Nearly 17 percent of Missouri is in severe drought, up more than 5 percentage points over the previous week, after a larger expansion of late-season drought conditions throughout the Midwest.
During last year’s historic drought, the worst since the 1930s, more than 45 percent of the region was in severe drought.
For farmers the new drought conditions represent a drastic change from the earlier part of the summer, which was cool and, in some areas, wet. But as harvest approaches, rain becomes more critical — and there hasn’t been much of that for weeks.
“As corn and soybean plants entered critical seed-filling periods this year, drought returned to some parts of Missouri with a vengeance,” said Bill Wiebold, a University of Missouri Extension agronomy specialist, in a statement.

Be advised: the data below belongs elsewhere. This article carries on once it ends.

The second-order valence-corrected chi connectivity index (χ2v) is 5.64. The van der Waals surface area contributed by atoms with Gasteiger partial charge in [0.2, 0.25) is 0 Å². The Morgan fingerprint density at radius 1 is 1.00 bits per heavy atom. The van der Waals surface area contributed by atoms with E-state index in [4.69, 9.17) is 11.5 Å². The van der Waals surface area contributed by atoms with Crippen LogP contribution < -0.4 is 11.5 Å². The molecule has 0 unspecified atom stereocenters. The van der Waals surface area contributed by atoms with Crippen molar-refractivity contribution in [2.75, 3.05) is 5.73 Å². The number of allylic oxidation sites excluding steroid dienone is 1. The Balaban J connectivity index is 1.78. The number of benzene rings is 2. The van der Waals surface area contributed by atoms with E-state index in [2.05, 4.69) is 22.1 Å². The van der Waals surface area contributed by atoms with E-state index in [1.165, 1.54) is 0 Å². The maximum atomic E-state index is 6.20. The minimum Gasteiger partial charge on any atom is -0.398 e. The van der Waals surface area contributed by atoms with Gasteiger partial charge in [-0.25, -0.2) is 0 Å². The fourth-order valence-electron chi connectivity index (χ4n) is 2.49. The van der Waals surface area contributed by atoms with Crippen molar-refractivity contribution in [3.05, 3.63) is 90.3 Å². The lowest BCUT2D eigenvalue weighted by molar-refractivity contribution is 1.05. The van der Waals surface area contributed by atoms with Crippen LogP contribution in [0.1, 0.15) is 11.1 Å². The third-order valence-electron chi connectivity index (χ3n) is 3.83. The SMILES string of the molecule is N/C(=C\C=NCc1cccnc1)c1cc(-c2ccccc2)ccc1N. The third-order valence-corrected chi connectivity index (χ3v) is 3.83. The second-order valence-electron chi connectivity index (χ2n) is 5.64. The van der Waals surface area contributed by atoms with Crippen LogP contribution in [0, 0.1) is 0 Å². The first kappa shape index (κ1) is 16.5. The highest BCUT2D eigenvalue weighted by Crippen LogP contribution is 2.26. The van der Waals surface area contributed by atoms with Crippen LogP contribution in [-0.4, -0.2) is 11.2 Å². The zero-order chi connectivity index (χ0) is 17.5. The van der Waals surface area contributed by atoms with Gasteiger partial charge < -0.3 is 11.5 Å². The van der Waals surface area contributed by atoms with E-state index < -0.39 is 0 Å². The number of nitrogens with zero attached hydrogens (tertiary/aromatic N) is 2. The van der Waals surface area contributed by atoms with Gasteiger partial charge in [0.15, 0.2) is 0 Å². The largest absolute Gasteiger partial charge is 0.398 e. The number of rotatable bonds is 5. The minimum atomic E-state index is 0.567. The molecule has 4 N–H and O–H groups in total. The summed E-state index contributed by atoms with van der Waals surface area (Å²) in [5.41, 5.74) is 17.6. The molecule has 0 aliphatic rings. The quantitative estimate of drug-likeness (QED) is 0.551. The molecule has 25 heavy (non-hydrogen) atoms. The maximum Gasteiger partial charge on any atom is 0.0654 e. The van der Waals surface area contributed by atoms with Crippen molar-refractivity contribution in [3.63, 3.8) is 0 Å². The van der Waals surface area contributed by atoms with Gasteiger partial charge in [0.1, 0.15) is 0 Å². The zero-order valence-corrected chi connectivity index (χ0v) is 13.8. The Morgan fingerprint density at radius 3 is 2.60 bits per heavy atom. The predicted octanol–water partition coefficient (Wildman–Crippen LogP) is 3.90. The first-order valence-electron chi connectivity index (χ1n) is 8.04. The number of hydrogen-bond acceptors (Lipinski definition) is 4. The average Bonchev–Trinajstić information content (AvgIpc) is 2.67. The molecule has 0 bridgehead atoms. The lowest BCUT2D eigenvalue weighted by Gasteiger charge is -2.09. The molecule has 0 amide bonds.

To sustain yields, Wiebold explained, corn and soybeans need at least 1 inch of rain a week, but that has not happened for much of the past 9 weeks. Some parts of the state have seen no rain at all for 7 of the past 9 weeks.
This August was the driest across northern Missouri in three decades, according to Pat Guinan, extension specialist and state climatologist.
Brent Myers, an extension corn specialist, said future rains would do little to save corn yields, and damage to corn is widespread.
Last year, Hurricane Isaac dumped some late-season rain on the region, coming to the rescue of the 2012 soybean crop. But this year, no relief is on the horizon, specialists said.
Some agriculture experts, the university said, are wondering if this year’s crop will suffer lower yields, repeating the drought-ravaged harvests of 2012.